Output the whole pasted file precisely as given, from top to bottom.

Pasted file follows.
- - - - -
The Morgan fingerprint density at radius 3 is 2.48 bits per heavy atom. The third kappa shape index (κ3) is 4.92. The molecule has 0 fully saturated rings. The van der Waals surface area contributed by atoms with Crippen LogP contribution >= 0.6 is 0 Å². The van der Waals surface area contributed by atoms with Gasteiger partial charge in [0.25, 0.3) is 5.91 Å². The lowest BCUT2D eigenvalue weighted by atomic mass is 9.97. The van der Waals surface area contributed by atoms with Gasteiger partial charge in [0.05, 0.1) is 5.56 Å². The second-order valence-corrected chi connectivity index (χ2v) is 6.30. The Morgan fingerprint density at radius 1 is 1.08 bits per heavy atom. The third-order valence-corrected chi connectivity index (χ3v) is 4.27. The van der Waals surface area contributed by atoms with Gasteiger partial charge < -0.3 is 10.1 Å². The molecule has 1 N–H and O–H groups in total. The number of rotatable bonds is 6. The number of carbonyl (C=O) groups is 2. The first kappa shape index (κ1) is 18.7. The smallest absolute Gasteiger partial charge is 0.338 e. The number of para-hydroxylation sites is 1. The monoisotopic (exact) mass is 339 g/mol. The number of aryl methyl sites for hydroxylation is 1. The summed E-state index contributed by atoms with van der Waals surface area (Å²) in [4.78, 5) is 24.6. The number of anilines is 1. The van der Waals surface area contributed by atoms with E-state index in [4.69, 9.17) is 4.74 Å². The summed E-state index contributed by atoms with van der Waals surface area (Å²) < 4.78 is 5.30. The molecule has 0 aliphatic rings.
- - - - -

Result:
The Morgan fingerprint density at radius 3 is 2.48 bits per heavy atom. The third kappa shape index (κ3) is 4.92. The molecule has 0 fully saturated rings. The van der Waals surface area contributed by atoms with Crippen LogP contribution >= 0.6 is 0 Å². The van der Waals surface area contributed by atoms with Gasteiger partial charge in [0.25, 0.3) is 5.91 Å². The lowest BCUT2D eigenvalue weighted by atomic mass is 9.97. The van der Waals surface area contributed by atoms with Gasteiger partial charge in [0.05, 0.1) is 5.56 Å². The second-order valence-corrected chi connectivity index (χ2v) is 6.30. The Morgan fingerprint density at radius 1 is 1.08 bits per heavy atom. The third-order valence-corrected chi connectivity index (χ3v) is 4.27. The van der Waals surface area contributed by atoms with Gasteiger partial charge < -0.3 is 10.1 Å². The molecule has 1 N–H and O–H groups in total. The number of rotatable bonds is 6. The number of carbonyl (C=O) groups is 2. The first kappa shape index (κ1) is 18.7. The smallest absolute Gasteiger partial charge is 0.338 e. The number of para-hydroxylation sites is 1. The monoisotopic (exact) mass is 339 g/mol. The number of aryl methyl sites for hydroxylation is 1. The summed E-state index contributed by atoms with van der Waals surface area (Å²) in [4.78, 5) is 24.6. The number of anilines is 1. The van der Waals surface area contributed by atoms with E-state index in [4.69, 9.17) is 4.74 Å². The summed E-state index contributed by atoms with van der Waals surface area (Å²) < 4.78 is 5.30. The molecule has 0 aliphatic rings.